I was practicing in front of the windows (after being told, bemusedly, by two commissionaires that there were people that could see me on the other side and were watching me), and taking a break from really dancing (when the goes off, I have to too!) and sat there grooving. I made a surprising discovery – I figured out how I could teach gliding.
Gliding has always been an elusive technique for me. I’ve never really felt how it connects to the music. When I first started trying to to learn, it was by watching Graham. Graham’s an amazing dancer and a great glider, but he is highly intuitive. Without anything technical to grab on to, I was never really able to pick up the foundation. Graham picked the technique up so quickly and seamlessly that I couldn’t find a space in his movement to pick apart and build on my own understanding.
With a lot of time, practice and classes, I was able to slowly pick up the technique. But I never really learned how it connected to the actually dancing that I was meant to do. Without an ability to ground the technique in the dance, it was a very dead move that I had taught myself to do. Don’t kid yourself – anyone that is actually listening to the music will notice straight away if you’re just doing technique without any dancing. Without an ability to dance with the technique, I could never really figure it out. The way I taught the class was the same way I felt about learning the technique myself: it was slow, arduous.. it was frustrating.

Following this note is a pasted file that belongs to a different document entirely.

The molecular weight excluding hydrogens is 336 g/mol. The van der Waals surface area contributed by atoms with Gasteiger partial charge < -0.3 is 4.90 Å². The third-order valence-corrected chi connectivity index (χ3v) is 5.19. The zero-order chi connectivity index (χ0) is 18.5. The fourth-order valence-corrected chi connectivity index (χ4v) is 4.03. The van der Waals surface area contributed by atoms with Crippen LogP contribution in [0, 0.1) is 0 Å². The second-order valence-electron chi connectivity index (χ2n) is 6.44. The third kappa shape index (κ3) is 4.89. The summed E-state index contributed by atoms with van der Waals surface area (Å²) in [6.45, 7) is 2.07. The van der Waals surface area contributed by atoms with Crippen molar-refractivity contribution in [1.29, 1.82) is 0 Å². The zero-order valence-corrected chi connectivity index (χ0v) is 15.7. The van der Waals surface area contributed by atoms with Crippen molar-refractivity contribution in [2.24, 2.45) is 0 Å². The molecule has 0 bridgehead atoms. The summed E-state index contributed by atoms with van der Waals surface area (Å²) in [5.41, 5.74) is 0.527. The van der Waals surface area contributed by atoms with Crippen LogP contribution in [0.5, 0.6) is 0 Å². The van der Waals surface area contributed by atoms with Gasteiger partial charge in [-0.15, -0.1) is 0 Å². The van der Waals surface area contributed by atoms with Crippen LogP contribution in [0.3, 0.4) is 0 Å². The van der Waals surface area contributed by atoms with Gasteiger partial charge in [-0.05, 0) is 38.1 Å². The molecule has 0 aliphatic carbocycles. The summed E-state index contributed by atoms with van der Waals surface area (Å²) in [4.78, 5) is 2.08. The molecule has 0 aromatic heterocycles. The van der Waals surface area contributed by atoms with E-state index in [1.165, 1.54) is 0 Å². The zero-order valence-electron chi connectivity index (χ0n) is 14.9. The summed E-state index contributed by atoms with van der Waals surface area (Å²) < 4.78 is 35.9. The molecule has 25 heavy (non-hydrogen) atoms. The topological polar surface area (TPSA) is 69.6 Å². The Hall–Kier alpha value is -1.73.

The seed for my own epiphany was initially planted by Jamieson – a good friend, dancer and teacher. In Jamieson’s class, he had us performing the stationary front glide (almost a forced walk) to the beat of the music. This was the first time that I had actually seen a glide properly connected to the music. (Much to Jamieson’s credit, I have never seen him teach anything that wasn’t connected with the music).
Ready for the music to pick me back up, I stood in front of the mirror doing the following to the beat playing in my ears:
- Simultaneously raise my left toe and my right heel (1st beat).
- Simultaneously lower my left toe and right heel, and then raise my right toe and my left heel (2nd beat).
This is a simple motion, but it’s rhythmic, and that means that it’s a way to keep time with the music. You should always strive to have part of your body moving to the music – this is how you stay connected to your dance, the rhythm, and the feel. It’s how you know you’re actually dancing. Have you ever watched a great dancer and seen them move like they had already heard the song before? They haven’t – they’re just feeling music to the extent that they know where it’s going to go next.